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State Supreme Court says recall against Seattle councilwoman can proceed

Seattle City Council incumbent Kshama Sawant speaks Tuesday at an election night party with her supporters.
Parker Miles Blohm
Seattle City Councilwoman Kshama Sawant speaks at an election night party with her supporters in November 2019.

The Washington state Supreme Court ruled Thursday that a recall effort against Seattle City Councilwoman Kshama Sawant can go forward.

In September, a King County Superior Court judge had allowed the recall to proceed. Sawant appealed that decision to the state Supreme Court.

The Seattle Times reports the recall petition charges Sawant with four distinct offenses: She delegated her office’s employment decisions to her Socialist political party; she used city resources to promote a “Tax Amazon” ballot initiative; she let demonstrators into City Hall during a nighttime June protest; and she spoke at a protest in front of Mayor Jenny Durkan’s house. (Durkan’s address is protected by a state confidentiality program because of her past work as a federal prosecutor.)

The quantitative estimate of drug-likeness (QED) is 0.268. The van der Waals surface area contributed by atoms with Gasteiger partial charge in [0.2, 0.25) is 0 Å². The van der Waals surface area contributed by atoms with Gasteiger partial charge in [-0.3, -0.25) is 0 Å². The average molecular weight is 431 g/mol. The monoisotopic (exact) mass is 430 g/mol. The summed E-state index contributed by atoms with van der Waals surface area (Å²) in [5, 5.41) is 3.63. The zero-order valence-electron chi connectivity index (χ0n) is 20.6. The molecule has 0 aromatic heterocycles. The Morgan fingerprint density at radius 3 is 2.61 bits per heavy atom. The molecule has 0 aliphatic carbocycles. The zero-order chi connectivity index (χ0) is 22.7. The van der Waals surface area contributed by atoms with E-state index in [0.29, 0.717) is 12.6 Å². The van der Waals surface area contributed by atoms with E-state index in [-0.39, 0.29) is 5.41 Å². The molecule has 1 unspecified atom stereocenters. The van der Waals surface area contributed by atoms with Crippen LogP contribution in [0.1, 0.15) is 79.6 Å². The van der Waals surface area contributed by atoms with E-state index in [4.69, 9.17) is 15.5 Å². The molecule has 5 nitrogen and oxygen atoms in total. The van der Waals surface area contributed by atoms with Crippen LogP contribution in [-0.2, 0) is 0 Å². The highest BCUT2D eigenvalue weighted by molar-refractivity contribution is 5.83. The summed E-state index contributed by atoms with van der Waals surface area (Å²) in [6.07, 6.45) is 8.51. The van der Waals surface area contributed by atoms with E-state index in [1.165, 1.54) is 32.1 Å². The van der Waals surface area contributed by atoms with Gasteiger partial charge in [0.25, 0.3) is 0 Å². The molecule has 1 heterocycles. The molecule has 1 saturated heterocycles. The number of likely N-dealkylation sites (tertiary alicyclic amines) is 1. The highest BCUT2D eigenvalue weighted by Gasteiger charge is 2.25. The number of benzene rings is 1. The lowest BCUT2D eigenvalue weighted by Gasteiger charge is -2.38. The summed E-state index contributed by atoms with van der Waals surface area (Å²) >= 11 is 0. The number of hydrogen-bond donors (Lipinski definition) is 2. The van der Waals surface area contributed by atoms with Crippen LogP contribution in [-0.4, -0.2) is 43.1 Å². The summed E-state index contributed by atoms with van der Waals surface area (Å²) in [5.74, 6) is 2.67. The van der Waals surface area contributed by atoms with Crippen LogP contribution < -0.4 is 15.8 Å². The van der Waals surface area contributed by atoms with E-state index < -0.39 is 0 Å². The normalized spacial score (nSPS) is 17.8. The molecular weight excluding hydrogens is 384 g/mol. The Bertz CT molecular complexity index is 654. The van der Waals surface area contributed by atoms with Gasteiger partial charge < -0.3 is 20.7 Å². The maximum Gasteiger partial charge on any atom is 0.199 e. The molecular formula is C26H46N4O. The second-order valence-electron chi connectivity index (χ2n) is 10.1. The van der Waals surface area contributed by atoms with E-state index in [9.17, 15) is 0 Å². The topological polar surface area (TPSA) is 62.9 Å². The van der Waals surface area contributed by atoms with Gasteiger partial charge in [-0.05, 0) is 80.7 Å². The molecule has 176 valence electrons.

Sawant, a socialist representing Capitol Hill and the Central District, was first elected in 2013. Normally, she would not face re-election again until 2023.

The court’s role in the recall process is to assume the charges are true and to determine whether they are specific and serious enough to warrant potential removal from office.

The charges, by state law, must represent “misfeasance, malfeasance or violation of the oath of office.”

Recall petitioners now have 180 days to collect more than 10,000 signatures from residents of Sawant’s Council District 3. If they collect the signatures, a recall election — an up-or-down vote on Sawant — would be held, likely in August or November.

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